The range of perovskite type metal oxides and of compounds containing perovskitic structural fragments appears to be as variable as the colours of a chameleon. The combination of the metal cations not only determines the symmetry of the structure but also the physical properties and the thermochemical behaviour in inert, oxidising or reducing atmospheres. Moreover, substitution of the A or B cations increases the potential of modifying the properties of such compounds, including their ability to incorporate different structural elements, as demonstrated by the composite superconducting copper oxides. In many cases the oxygen stoichiometry differs from the ideal value. Quite often in the oxygen-deficient phases the oxygen vacancies are ordered and lead to superstructures. As the formal oxidation states of the metal cations and consequently the electronic and magnetic structures depend directly on the oxygen stoichiometry, the related physical properties can be influenced by reduction or re-oxidation treatments.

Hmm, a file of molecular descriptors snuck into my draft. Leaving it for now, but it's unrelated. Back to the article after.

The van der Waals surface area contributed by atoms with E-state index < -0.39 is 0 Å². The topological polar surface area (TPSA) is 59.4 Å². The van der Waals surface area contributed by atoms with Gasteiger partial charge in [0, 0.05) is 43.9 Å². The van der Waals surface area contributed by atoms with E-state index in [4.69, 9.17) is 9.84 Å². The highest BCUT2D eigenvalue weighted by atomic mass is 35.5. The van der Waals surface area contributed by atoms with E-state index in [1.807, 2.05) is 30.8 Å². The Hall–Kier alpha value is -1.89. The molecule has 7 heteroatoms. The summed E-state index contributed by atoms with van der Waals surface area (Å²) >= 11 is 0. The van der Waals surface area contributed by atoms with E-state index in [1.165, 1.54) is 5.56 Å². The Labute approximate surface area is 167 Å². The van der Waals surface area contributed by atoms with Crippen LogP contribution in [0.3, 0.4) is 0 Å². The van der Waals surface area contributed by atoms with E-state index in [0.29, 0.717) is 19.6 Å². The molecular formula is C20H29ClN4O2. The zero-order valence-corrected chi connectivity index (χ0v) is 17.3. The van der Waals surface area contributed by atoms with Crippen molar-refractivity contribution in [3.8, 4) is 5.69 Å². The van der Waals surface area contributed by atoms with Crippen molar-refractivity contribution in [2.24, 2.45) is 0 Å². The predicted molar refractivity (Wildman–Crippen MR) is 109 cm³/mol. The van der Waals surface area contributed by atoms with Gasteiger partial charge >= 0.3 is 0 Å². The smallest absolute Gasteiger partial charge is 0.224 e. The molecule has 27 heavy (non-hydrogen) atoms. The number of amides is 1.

|Number of pages||4|
|Journal||Chemistry in Britain|
|Publication status||Published - 1 Dec 1989|